J.G. answers from San Antonio on April 13, 2011
My 10 yr old boxer has been slowly 'acting his age.' He has a little bit of a limp - I think hip issues - and he has a small tumor on his back. I cannot afford to take care of either issue with such an old dog, that we are just kind of waiting for him to show signs of pain. When that happens, we will put him down. It's very sad to think about, but I cannot justify taking a few thousand dollars away from my family (we're on one income) to help my dog live another 1-2 years. The way I see it, he's lived a good life. He is my baby, but when it's his time it's his time.
2 moms found this helpful
C.C. answers from Visalia on April 13, 2011
I've never taken my pets to a Vet only for spayed and neuter and rabies shots... other than that, I dont take them, way too expensive for us. i did call a vet office and asked for advice a couple of times. if they get cut, its usually peroxide and anti-biotic cream. so far my animals have passed on from old age.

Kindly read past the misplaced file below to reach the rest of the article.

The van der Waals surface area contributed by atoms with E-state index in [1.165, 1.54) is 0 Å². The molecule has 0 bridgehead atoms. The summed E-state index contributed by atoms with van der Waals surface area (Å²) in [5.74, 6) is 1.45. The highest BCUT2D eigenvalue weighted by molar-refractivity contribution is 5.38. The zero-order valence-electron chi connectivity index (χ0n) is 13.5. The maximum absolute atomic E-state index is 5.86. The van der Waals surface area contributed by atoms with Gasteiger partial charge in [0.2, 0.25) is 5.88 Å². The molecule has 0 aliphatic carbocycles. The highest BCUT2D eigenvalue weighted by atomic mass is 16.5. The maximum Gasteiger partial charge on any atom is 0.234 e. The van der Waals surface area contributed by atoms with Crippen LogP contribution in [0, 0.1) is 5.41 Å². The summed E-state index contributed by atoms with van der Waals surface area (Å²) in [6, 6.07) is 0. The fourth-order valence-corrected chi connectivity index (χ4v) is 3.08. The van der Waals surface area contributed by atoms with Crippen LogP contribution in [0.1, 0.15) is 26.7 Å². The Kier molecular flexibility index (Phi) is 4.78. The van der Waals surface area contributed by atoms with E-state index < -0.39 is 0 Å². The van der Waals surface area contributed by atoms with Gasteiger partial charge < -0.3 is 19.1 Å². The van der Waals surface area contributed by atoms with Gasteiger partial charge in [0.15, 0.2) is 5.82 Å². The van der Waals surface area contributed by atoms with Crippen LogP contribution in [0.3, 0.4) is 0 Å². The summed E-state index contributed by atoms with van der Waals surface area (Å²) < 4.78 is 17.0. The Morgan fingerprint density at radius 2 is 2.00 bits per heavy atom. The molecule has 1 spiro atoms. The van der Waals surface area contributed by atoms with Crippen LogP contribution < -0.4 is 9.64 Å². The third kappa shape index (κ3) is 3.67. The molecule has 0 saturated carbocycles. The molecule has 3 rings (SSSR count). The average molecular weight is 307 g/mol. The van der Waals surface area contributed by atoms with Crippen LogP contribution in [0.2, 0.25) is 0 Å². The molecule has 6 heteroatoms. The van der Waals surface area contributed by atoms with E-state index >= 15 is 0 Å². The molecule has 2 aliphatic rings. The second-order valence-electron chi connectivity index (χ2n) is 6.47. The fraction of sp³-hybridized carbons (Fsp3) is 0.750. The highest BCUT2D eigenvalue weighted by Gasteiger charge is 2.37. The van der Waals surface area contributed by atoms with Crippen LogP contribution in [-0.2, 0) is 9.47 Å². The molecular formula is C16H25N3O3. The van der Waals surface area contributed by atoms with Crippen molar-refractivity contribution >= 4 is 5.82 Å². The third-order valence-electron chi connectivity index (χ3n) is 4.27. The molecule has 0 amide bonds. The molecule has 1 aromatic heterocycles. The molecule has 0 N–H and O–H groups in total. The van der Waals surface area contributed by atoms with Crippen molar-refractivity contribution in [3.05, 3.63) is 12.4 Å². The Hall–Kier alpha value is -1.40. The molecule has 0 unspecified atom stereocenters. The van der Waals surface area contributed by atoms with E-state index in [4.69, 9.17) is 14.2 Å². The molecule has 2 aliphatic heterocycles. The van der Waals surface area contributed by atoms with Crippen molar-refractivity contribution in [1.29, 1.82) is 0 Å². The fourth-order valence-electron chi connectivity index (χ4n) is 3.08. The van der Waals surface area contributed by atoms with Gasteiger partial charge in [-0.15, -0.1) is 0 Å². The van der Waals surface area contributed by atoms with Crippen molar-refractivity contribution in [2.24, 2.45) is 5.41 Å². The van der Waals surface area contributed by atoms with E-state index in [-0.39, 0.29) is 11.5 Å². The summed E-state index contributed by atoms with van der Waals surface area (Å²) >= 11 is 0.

1 mom found this helpful
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L.L. answers from Seattle on April 13, 2011
I am a LVT, and our clinic has compiled a list of organizations that aid people in your situation. I do not know the inner workings of each group, so I do not know how each one functions, but they are worth contacting to find out more. That list is below. Most clinics also accept care credit, which is an indepenent company offering credit for health care with no interest for up to a year. Good luck!!!!
AAHA Helping Pets Fund: http://www.aahahelpingpets.org
Angels 4 Animals: http://www.angelsforanimals.org